Despite approximately 36,000 firearm deaths and more than 100,000 injuries per year, we lack basic information about the causes of gun violence and how to prevent it. We don’t know, for example, how household gun ownership has changed over time, or how many people routinely carry concealed handguns. We don’t know whether carrying a gun increases or decreases the risk of firearm assault. Essentially, we don’t have the information we need to craft evidence-backed gun policies to address gun violence and make our schools and country safer.
To address this issue, LJAF is spearheading a National Collaborative on Gun Violence Research, which will work with researchers to produce policy-relevant empirical research and disseminate key findings to a wide variety of audiences. The goal is to inform state and federal gun violence policies and interventions and to increase public safety, while protecting individuals’ constitutional rights. The collaborative will work with RAND Corporation, a nonprofit, nonpartisan research institution that runs the Gun Policy in America initiative, an important resource in gun policy science.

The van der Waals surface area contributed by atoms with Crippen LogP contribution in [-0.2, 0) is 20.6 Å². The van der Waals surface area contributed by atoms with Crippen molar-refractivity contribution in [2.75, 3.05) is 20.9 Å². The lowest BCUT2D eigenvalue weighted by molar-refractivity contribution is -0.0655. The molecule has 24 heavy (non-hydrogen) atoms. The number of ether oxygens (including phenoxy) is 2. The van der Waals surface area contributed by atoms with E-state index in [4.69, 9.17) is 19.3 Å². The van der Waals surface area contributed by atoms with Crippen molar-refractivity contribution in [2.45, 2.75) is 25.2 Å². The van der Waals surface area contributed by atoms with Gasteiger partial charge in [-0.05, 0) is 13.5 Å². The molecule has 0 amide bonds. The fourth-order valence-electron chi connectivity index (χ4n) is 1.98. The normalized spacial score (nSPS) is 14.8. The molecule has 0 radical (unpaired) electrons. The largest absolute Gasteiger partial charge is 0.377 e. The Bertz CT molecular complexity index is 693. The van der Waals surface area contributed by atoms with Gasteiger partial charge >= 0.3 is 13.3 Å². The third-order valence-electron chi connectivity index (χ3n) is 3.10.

The collaborative will build from a research agenda developed by the Institute of Medicine and the National Research Council of the National Academies, which includes these areas of interest, among others:
• Characteristics of gun violence (How are guns purchased? How do changes in ownership occur? How are guns used? What are the differences in fatal and nonfatal gun use?)
• Risk and protective factors (What are the impacts of youth having access to, possessing, and carrying guns? What are the potential risks and benefits of having a gun in the house? What factors increase the probability of gun violence?)
• Gun violence interventions (Can we more effectively prevent violence-prone people from accessing guns? Which, if any, childhood education or prevention programs reduce gun violence in childhood and in later life? Do programs to physically improve high-crime areas work to decrease gun violence?)